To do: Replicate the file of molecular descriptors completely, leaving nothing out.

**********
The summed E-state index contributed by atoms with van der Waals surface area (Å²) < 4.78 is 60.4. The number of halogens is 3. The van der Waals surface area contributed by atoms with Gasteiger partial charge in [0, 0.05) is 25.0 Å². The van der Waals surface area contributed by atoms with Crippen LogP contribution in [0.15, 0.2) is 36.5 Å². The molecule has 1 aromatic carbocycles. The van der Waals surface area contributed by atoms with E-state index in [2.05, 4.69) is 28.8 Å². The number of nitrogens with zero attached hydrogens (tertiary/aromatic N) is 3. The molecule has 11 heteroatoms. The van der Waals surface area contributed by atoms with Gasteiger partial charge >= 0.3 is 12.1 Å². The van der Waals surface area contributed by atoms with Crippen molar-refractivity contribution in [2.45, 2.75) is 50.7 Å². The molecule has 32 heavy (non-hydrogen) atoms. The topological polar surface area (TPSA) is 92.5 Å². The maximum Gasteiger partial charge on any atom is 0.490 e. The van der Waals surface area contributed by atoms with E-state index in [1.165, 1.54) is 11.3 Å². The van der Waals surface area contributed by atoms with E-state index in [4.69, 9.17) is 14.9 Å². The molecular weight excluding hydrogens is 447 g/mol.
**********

The summed E-state index contributed by atoms with van der Waals surface area (Å²) < 4.78 is 60.4. The number of halogens is 3. The van der Waals surface area contributed by atoms with Gasteiger partial charge in [0, 0.05) is 25.0 Å². The van der Waals surface area contributed by atoms with Crippen LogP contribution in [0.15, 0.2) is 36.5 Å². The molecule has 1 aromatic carbocycles. The van der Waals surface area contributed by atoms with E-state index in [2.05, 4.69) is 28.8 Å². The number of nitrogens with zero attached hydrogens (tertiary/aromatic N) is 3. The molecule has 11 heteroatoms. The van der Waals surface area contributed by atoms with Gasteiger partial charge >= 0.3 is 12.1 Å². The van der Waals surface area contributed by atoms with Crippen molar-refractivity contribution in [2.45, 2.75) is 50.7 Å². The molecule has 32 heavy (non-hydrogen) atoms. The topological polar surface area (TPSA) is 92.5 Å². The maximum Gasteiger partial charge on any atom is 0.490 e. The van der Waals surface area contributed by atoms with E-state index in [1.165, 1.54) is 11.3 Å². The van der Waals surface area contributed by atoms with E-state index in [4.69, 9.17) is 14.9 Å². The molecular weight excluding hydrogens is 447 g/mol.